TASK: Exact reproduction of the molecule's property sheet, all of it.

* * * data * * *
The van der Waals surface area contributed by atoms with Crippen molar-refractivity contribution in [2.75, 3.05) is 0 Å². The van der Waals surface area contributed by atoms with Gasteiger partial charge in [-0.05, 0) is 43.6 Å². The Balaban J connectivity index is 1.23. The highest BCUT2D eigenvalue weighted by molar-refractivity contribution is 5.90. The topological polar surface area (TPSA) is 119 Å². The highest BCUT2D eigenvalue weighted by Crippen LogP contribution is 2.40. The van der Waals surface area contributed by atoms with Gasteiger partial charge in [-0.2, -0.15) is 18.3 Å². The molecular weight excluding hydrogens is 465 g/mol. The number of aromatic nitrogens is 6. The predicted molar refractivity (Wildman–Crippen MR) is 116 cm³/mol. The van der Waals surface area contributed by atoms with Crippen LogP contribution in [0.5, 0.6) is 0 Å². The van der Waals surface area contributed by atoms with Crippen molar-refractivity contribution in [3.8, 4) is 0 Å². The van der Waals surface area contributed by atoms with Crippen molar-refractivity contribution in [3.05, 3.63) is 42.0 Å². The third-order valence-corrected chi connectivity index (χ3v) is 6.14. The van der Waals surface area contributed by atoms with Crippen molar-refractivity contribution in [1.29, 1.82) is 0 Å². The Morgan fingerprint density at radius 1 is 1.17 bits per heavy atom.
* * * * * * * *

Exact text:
The van der Waals surface area contributed by atoms with Crippen molar-refractivity contribution in [2.75, 3.05) is 0 Å². The van der Waals surface area contributed by atoms with Gasteiger partial charge in [-0.05, 0) is 43.6 Å². The Balaban J connectivity index is 1.23. The highest BCUT2D eigenvalue weighted by molar-refractivity contribution is 5.90. The topological polar surface area (TPSA) is 119 Å². The highest BCUT2D eigenvalue weighted by Crippen LogP contribution is 2.40. The van der Waals surface area contributed by atoms with Gasteiger partial charge in [-0.2, -0.15) is 18.3 Å². The molecular weight excluding hydrogens is 465 g/mol. The number of aromatic nitrogens is 6. The predicted molar refractivity (Wildman–Crippen MR) is 116 cm³/mol. The van der Waals surface area contributed by atoms with Crippen LogP contribution in [0.5, 0.6) is 0 Å². The van der Waals surface area contributed by atoms with Crippen molar-refractivity contribution in [3.8, 4) is 0 Å². The van der Waals surface area contributed by atoms with Crippen molar-refractivity contribution in [3.05, 3.63) is 42.0 Å². The third-order valence-corrected chi connectivity index (χ3v) is 6.14. The van der Waals surface area contributed by atoms with Crippen molar-refractivity contribution in [1.29, 1.82) is 0 Å². The Morgan fingerprint density at radius 1 is 1.17 bits per heavy atom.